"The Last Supper" is heading to auction. But if you're expecting Jesus, Judas and the gang, you've got another thing coming. This unorthodox -- and very pricey -- take on Da Vinci's classic was rendered over 500 years later and quite a ways across the globe.
"The Last Supper" we're admiring is by Chinese contemporary artist Zeng Fanzhi, an art icon known for documenting the psychological toll that his country's economic reform has had on its citizens. Made in 2001, the painting was part of Fanzhi's "Mask" series, which examines selfhood and deception in modern China. Instead of traditional religious figures, the painting depicts twelve masked Young Pioneers dining on watermelon. Most of the sitters are wearing red scarves, symbolic of Communism, but the Pioneer in Judas' seat wears yellow.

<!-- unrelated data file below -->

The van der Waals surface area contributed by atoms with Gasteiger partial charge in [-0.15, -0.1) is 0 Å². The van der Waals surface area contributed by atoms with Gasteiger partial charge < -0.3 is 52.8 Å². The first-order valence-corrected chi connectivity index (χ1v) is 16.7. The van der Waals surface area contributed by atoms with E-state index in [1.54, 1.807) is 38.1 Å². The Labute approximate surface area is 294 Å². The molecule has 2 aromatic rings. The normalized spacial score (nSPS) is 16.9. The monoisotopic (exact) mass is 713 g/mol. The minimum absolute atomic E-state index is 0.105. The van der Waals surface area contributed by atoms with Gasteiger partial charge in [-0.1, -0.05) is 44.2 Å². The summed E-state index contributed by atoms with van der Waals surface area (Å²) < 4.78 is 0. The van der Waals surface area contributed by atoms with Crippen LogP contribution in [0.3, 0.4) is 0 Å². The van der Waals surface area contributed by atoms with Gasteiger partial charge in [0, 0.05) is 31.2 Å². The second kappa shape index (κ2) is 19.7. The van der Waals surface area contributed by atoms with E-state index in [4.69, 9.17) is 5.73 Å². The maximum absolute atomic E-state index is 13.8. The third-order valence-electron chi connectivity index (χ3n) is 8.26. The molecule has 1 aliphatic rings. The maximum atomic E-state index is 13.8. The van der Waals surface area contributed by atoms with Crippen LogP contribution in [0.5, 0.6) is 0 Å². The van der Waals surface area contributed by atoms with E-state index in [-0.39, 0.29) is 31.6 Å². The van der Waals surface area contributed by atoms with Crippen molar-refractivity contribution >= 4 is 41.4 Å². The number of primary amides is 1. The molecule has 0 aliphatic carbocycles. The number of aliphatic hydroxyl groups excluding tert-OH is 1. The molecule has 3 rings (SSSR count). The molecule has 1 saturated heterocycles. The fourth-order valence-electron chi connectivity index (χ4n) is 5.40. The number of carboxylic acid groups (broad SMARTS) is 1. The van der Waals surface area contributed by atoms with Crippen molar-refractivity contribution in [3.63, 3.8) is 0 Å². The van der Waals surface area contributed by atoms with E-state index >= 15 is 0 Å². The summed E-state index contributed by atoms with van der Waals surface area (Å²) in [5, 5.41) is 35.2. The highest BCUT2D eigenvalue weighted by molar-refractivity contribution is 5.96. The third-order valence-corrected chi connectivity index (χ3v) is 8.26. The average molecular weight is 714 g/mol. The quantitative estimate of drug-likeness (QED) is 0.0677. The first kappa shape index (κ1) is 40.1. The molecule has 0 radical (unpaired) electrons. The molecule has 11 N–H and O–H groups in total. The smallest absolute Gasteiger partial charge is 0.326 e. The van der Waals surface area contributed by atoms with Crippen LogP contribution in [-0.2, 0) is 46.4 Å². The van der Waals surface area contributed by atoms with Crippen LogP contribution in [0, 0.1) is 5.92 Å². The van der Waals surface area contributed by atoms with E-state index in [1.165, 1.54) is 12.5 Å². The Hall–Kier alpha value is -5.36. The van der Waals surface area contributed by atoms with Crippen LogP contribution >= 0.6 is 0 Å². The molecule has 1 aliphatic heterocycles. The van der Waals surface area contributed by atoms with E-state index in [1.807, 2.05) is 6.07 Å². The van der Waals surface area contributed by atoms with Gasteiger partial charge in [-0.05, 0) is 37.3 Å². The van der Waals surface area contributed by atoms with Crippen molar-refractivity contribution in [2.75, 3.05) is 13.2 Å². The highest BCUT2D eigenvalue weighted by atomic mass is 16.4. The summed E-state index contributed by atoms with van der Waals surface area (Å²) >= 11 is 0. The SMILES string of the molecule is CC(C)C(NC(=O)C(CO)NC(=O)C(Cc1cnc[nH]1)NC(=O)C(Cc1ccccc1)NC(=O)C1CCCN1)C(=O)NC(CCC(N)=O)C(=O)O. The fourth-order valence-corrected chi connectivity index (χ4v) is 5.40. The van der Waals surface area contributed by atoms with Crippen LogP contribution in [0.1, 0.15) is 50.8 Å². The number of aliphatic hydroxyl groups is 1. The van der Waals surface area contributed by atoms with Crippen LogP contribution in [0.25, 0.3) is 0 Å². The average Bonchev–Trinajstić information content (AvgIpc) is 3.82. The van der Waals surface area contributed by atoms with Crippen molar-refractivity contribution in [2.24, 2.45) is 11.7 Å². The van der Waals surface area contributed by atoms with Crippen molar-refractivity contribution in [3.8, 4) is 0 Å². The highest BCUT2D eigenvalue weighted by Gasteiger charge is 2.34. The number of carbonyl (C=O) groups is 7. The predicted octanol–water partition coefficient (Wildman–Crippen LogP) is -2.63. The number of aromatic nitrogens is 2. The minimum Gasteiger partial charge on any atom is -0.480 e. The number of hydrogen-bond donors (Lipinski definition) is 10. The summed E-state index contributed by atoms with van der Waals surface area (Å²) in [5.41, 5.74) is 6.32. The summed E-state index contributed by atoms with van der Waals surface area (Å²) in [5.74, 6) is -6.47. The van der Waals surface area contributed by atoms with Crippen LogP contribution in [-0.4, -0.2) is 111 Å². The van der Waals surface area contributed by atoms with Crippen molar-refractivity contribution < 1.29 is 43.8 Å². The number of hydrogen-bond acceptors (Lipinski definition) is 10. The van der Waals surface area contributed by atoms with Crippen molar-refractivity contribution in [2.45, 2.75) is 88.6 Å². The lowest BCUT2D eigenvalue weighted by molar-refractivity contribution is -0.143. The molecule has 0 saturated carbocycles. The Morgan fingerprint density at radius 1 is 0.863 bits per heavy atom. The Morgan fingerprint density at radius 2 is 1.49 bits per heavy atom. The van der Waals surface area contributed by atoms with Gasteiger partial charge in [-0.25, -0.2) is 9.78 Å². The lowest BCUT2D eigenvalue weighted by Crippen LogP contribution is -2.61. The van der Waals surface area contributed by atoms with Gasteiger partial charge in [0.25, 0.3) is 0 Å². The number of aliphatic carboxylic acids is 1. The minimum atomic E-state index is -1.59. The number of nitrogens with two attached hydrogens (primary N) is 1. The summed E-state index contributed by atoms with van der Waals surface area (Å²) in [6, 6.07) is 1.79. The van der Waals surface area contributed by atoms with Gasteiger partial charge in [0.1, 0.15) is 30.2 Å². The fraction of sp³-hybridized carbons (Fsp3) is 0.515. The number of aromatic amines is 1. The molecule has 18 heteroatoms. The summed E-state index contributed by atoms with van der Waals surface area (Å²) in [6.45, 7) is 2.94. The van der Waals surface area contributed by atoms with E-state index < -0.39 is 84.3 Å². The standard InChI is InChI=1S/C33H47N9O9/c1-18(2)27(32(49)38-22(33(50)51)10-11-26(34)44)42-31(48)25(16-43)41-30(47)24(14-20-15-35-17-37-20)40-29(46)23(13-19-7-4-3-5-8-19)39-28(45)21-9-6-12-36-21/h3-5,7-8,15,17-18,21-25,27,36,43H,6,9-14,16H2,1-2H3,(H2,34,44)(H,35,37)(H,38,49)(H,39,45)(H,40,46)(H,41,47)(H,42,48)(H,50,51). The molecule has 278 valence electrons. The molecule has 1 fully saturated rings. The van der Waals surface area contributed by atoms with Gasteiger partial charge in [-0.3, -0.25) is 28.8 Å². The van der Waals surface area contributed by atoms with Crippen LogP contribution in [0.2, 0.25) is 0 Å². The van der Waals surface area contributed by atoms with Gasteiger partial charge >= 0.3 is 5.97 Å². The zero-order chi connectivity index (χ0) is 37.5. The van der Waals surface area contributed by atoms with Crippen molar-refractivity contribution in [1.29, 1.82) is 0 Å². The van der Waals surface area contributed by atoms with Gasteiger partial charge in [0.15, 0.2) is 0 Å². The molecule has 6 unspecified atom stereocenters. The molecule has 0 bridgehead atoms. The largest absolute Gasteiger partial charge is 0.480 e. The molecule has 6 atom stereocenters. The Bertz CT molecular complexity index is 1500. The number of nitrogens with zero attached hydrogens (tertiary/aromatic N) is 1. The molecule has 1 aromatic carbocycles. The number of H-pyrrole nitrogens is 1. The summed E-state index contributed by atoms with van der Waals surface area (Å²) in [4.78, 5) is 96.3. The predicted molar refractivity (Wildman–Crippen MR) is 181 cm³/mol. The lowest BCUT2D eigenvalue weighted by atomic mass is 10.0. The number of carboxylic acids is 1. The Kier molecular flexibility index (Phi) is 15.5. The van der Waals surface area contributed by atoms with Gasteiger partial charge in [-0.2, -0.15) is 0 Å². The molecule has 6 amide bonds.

"The golden yellow tie represents money, and in essence, Western capitalism," the artist explained to Sotheby's. The work alludes to the first signs of western influence in China's economy, an influence that would proceed to transform the nation throughout the 1990s.
This influential work is heading to the auction block as part of Sotheby’s Hong Kong 40th Anniversary Evening Sale, where it's expected to sell for $10 million dollars.
Would you drop $10 million for a political take on an art historical classic? Let us know your thoughts.